When the dust settled a few years back, and people finally stopped talking about the controversy that surrounded the much-delayed release of Yankee Hotel Foxtrot, Jeff Tweedy and Wilco had ultimately earned the artistic license to do whatever the fuck they wanted. As it turned out, they wanted to deconstruct the rock song even further than they had previously — a desire that manifested itself in A Ghost is Born, a sprawling, difficult record that got positive press from the get-go, but for me anyway, lacks any real staying power.
While all that was going on, though, even through all the lineup changes and the stylistic wandering, Wilco continued to do what they’d always done: tour. Their new double disc, Kicking Television, captures a slew of moments from their most recent marathon jaunt around the world, and it paints a picture of a band at the top of their game in pretty much every way imaginable.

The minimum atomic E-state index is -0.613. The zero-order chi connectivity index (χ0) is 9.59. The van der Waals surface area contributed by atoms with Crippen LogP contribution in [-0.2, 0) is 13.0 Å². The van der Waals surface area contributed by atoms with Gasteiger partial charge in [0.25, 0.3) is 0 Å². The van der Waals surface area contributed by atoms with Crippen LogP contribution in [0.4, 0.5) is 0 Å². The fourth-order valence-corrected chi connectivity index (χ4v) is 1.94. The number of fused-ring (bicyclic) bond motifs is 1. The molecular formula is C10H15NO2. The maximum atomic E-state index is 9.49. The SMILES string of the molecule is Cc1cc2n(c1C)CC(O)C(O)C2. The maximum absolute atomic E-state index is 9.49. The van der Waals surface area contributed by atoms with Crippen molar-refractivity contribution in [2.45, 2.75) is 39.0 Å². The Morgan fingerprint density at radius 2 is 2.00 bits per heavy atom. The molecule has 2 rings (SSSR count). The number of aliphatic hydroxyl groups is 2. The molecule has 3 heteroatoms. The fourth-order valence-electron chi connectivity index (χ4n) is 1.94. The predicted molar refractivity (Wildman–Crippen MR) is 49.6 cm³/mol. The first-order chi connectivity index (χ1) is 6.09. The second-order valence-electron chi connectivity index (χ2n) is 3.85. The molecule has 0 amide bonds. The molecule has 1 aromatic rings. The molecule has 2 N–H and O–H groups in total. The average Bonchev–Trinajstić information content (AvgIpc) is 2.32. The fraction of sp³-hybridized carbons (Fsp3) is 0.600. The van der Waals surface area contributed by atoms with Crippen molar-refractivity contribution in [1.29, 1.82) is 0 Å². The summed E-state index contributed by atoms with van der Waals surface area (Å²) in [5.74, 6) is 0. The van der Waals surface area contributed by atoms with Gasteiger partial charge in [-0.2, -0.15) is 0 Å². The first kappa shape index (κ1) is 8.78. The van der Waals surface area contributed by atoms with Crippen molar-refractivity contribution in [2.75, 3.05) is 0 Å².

The musicianship at play on tracks like ‘Muzzle of Bees’, ‘Hummingbird’, or even the extended freakouts of ‘Spiders (Kid Smoke)’ and ‘At Least That’s What You Said’ instantly serve as a reminder that — you know what? — the songs on Foxtrot seemed pretty fucking weird at first too. Nels Cline’s virtuoso guitar playing, while possibly too noodly for some tastes, breathes new life into songs from as far back as Being There, but shines brightest of all on ‘Via Chicago’ from Summerteeth, a record that always seemed to be calling out for either something less or something more. Tweedy’s performance is an exercise in brilliant subtlety as usual, and drummer Glenn Kotche continues to prove that he should probably be something more than the drummer in a silly rock band.
The catch, of course, is that Wilco is not a silly rock band. Just like everyone said in 2001, they’re one of the best rock bands ever: visionaries, thinkers, students and above all, performers.